The image that Donald Trump has fostered lo these many years is that of the successful, brash, no-nonsense businessman who offers up a loud, New York City version of being aggressively plainspoken with nary a care of what you or anyone else thinks about it.
Yes, I and a lot of other people, probably you included, think he's a tiresome blowhard. But whether you buy it or not, the popular public image of Donald Trump, which springs from his relentless branding efforts, is the guy who says what's on his mind, who does what he wants, and who, along the way, cuts through all of society's insincere and misguided niceties.
In other words, he's a little id monster in the Freudian sense. He does and says whatever he wants when and wherever he wants. You know. A complete and utter fucking asshole.
But the charismatic version of a little id monster is someone people will love, rally behind, and make excuses for. A charismatic id monster is the person you wish you could be. A desperado among martyrs and imbeciles.
Think Bugs Bunny.
Everyone loves to root for that rascally rabbit. Constantly confronting stupid and mean people in an uncaring world, he outfoxes them at nearly every turn, and that make you happy. That there bunny's making the world right for the rest of us. You know, even if he is a bit of a handful.
And that's why a relatively small group of Americans is supporting Trump right now. They don't care what he's saying. They just like the way he says things. Because like everyone else, they too wish they could say whatever they want where and whenever you want.
The actual content of Trump's statements? Almost entirely irrelevant. Seriously. Let me give you an example.
In mid-July, I was visiting the friend of a friend in Omaha, Nebraska. This person is a native of the state and fairly conservative. The kind of person who in 2015 thinks allowing gays to marry is an infringement of her rights as a Catholic.
This person was very excited about Trump. When questioned about why, she said: “He's just saying out loud what everyone else believes.”
And what had Donald Trump most recently said out loud? That John McCain was essentially a loser because he'd been a prisoner of war for five years in Vietnam.
“He's not a war hero. He was a war hero because he was captured. I like people who weren't captured.”
If anyone else had said it, it might have ended their campaign on the spot. It certainly would have required a retraction and heartfelt apology. But Trump said it, didn't backdown, and then emerged from the subsequent controversy with higher poll numbers than when he started. Among hawkish Republicans!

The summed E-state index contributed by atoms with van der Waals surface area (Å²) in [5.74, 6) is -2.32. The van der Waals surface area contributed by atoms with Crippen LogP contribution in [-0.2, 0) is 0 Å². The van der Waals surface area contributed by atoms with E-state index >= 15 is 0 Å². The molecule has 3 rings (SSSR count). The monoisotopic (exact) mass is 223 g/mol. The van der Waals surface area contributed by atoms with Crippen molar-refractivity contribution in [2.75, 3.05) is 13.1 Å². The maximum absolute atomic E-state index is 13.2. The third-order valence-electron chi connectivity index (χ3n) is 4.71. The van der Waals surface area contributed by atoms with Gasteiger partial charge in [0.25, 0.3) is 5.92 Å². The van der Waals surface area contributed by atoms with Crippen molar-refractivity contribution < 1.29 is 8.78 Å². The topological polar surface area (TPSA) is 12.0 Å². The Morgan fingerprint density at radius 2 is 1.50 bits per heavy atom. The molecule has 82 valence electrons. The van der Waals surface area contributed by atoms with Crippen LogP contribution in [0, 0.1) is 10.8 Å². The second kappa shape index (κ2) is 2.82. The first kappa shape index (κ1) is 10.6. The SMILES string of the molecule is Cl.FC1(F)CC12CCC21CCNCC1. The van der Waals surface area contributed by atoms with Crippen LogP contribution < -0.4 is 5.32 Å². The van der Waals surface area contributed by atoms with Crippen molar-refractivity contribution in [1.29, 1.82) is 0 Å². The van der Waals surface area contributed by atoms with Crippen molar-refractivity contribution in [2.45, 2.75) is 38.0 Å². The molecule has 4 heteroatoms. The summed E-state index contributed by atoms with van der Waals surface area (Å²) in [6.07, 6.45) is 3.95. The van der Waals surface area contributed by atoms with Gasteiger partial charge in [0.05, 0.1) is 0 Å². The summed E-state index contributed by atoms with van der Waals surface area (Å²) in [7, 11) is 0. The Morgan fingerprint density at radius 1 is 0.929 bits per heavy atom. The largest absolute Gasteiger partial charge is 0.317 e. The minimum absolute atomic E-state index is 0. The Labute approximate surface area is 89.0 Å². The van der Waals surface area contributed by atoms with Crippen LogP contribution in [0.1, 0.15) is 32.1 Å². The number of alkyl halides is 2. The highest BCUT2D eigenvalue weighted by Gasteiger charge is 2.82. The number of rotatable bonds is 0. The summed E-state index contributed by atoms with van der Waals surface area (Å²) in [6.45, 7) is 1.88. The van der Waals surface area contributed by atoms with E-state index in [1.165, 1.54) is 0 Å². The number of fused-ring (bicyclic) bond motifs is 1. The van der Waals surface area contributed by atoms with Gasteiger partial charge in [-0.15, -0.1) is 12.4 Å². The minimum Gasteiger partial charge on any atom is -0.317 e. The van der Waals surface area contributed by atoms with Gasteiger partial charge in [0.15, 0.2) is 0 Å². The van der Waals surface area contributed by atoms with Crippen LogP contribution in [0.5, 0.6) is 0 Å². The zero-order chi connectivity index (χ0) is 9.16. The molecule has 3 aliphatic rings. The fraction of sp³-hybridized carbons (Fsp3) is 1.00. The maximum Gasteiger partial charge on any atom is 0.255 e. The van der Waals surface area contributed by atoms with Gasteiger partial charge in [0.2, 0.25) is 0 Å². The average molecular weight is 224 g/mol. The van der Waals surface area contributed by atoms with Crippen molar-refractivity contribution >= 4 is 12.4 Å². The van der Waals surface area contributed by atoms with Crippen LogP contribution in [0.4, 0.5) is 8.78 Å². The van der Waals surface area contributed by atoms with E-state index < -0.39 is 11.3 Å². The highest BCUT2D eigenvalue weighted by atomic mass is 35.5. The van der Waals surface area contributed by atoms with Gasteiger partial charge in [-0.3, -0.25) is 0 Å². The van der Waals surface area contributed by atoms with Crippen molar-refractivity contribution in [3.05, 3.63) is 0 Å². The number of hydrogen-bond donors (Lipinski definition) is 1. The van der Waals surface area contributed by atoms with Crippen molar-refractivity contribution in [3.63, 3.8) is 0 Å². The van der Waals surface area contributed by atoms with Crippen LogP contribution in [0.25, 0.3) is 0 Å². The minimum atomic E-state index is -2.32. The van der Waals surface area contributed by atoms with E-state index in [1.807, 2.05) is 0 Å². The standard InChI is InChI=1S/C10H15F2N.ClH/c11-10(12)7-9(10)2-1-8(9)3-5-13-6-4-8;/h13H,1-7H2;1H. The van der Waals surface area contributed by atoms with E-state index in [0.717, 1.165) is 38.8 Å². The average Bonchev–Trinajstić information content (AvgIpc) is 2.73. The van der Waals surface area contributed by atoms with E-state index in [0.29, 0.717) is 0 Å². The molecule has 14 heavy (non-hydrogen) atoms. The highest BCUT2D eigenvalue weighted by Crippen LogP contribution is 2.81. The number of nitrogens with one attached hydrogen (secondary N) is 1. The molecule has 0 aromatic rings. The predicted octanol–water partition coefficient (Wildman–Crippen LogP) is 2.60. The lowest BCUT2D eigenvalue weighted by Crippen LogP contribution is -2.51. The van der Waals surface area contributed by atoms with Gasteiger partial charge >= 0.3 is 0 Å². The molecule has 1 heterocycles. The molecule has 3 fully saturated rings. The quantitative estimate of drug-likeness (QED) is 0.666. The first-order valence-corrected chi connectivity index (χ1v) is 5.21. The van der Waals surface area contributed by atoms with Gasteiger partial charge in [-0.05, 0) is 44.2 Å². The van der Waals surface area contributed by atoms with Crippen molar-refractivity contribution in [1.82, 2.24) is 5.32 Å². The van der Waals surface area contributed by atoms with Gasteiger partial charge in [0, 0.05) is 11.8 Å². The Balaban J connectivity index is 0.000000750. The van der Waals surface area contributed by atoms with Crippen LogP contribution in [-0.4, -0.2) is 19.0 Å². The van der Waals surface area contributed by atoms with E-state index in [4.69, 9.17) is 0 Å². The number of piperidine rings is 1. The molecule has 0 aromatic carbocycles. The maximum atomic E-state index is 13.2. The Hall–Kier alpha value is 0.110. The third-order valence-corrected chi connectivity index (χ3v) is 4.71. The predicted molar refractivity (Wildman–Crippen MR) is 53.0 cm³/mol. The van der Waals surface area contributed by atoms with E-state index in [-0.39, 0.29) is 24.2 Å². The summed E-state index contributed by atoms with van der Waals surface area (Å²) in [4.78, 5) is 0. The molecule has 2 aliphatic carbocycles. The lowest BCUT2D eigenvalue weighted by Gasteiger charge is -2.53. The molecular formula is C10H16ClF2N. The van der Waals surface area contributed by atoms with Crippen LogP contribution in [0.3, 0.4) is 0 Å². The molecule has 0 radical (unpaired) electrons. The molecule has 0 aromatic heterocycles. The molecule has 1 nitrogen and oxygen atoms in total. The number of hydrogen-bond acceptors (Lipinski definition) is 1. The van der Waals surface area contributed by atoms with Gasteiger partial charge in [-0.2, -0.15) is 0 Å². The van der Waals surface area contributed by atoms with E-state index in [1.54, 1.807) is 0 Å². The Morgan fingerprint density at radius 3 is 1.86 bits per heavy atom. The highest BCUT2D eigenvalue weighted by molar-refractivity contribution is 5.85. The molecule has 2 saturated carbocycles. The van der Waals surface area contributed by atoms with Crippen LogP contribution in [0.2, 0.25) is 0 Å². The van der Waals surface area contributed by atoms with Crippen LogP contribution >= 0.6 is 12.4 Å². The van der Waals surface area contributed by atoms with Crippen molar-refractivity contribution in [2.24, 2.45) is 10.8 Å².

Now think about this for a second. We're talking about a woman who might as well be flying one of those MIA/Never Forget flags atop her garage. And she's lauding Trump for “saying what everyone else believes,” just as he was making headlines for saying something that's the exact opposite of what she actually believes.
On one hand, the cognitive disconnect at work here is absolutely stunning. But it's the other hand that sheds light on the Trump phenomenon. And that hand opens to reveal a person who isn't supporting Donald Trump because she's lockstep with his policy agendas, which beyond “Send back the immigrants and build wall!” range between the vague and the unspoken. She's supporting Trump because she's buying the Trump brand.
It's not that Trump is saying what she thinks, other than on the topic of immigration. For example, Trump is pro-abortion rights. She thinks abortion is murder. So it's not what Trump is saying. It's that he's saying whatever the hell he wants. Wherever the hell he wants. Whenever the hell he wants. Including on the campaign trail while there are microphones in his face and the cameras are rolling. And that devil-may-care hubris has attracted her.
Donald Trump is her Bugs Bunny.
This woman also wants to say whatever the hell she wants. As do I. As do you. But like most sensible people, we're all afraid of the consequences should we publicly voice some of the things we think. So we keep certain things to ourselves or our close confidants. And we cheer or laugh when a charismatic character, like Bugs or maybe some clever comedian, crosses a certain line. We get a thrill from it. We root for them, and salute their courage and honesty. That person becomes a reflection of your id.